The year is 1939. A young boy follows his mother into a Doctor’s Surgery. She is carrying a small tin, the lid painstakingly illustrated with bottles of wine.

The boy swallows and looks around his mother, stealing a glimpse of the Doctor who is happily chugging away at a cigar while he lounges forward in his leather upholstered leather chair, finalising notes from his previous patient.

It is late morning, fast approaching lunch and the Doctor is interrupted by the smell of something very desirable. There is a smell that has cut a path through the acrid scent of unwashed bodies and sickness that floats in the air. It has reached his nostrils.

They flare slightly in welcome. His eyes fix on the biscuit tin. And he follows it to the table where it comes to rest unassumingly. “Mrs Jamison”, he says, licking his lips, “please sit down.”

His eyes still on the tin. “I see you have brought your son …” he fumbles for a name.

tin“Yes, I have, Doctor. This is William Jamison, The Third.”

“Yes, yes, William. You have brought William… and the smell of a picnic lunch.”

His eyes address the Bottles of wine ready to be added to the lunch. “Beautiful day for it.” His eyes now go to Mrs Jamison. “I wish I could join you.” The young boy nuzzles into his Mother trying to hide. “I hope you have had a good morning, Doctor.” Says Mrs Jamison as she removes her gloves and places them neatly across her leather handbag.

“Oh pleasant enough, thank you, but tell me what brings you here today?”

“My visit, Doctor has to do with my son, William Jamison the Third.” The boy nuzzles even further into his mother, burying his face which has now become quite red with embarrassment.

Mrs Jamison breaks off and pulls her son up in his chair. “Please sit up, William.” She says with stern frustration. She takes a deep breath, faces the doctor and continues.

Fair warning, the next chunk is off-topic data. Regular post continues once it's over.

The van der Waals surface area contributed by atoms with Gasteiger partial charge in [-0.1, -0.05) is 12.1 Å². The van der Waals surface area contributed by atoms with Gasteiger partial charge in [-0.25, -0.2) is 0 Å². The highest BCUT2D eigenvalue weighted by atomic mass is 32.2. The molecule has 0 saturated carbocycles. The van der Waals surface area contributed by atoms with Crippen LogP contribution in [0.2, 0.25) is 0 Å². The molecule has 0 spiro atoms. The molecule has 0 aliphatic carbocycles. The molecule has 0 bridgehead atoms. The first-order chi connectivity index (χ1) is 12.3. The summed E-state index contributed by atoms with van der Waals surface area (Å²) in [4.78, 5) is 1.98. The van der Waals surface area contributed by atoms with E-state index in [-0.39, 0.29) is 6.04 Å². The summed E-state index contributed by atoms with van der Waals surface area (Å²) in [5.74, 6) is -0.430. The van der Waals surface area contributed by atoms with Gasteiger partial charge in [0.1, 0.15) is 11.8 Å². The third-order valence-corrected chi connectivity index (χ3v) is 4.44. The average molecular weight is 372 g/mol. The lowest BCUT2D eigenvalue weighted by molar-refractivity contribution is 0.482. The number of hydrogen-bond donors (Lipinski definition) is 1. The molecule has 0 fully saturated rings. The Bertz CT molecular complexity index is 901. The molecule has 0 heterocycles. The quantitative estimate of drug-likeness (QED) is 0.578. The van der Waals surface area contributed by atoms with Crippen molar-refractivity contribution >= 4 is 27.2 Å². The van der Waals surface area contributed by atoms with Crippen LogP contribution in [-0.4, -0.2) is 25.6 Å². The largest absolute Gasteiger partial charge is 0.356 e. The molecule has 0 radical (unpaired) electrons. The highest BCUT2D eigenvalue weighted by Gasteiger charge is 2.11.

“William Jamison the Third has a problem, Doctor and I don’t know how to explain it.” She stops and looks directly at the biscuit tin as if her finger was pointing out a culprit. The Doctor follows her gaze and sees no evil, just bottles of wine and that distinctive smell that is driving him mad.

He doesn’t know why but words just come out of his mouth: “Are you saying William Jamison the Third is allergic to roast chicken?” He laughs at his joke, but it falls on the serious face of Mrs Jamison. Her eyes fill with water.

The Doctor takes on a consoling expression, with thumb and forefinger hooked across his chin. The boy once again burrows into his mother trying to hide.

“William, please” The boy straightens back up in the chair. His back straight, his body still. The surrounding humidity surrounds him. “I apologise for the callousness of my comment. Please, Mrs Jamison, continue.”

Mrs Jamison looks at the tin. “It’s … not … roast … chicken” she blurts out over muffled cries. The boy looks into the deep red of the carpet wishing it would swallow him up whole.

“Not chicken?” questions the doctor, trying to keep the conversation bright. He was never good with women, particularly when they started crying. “Is it a duck?” I could have sworn it was roast chicken, but duck, as difficult as it is to get in Melbourne at this time of year, is what it could be.”


“No? Not duck…mmmmm. I suppose it could be rabbit. I love rabbit and ….”

“No, doctor; it’s not rabbit, not duck, or beef ….”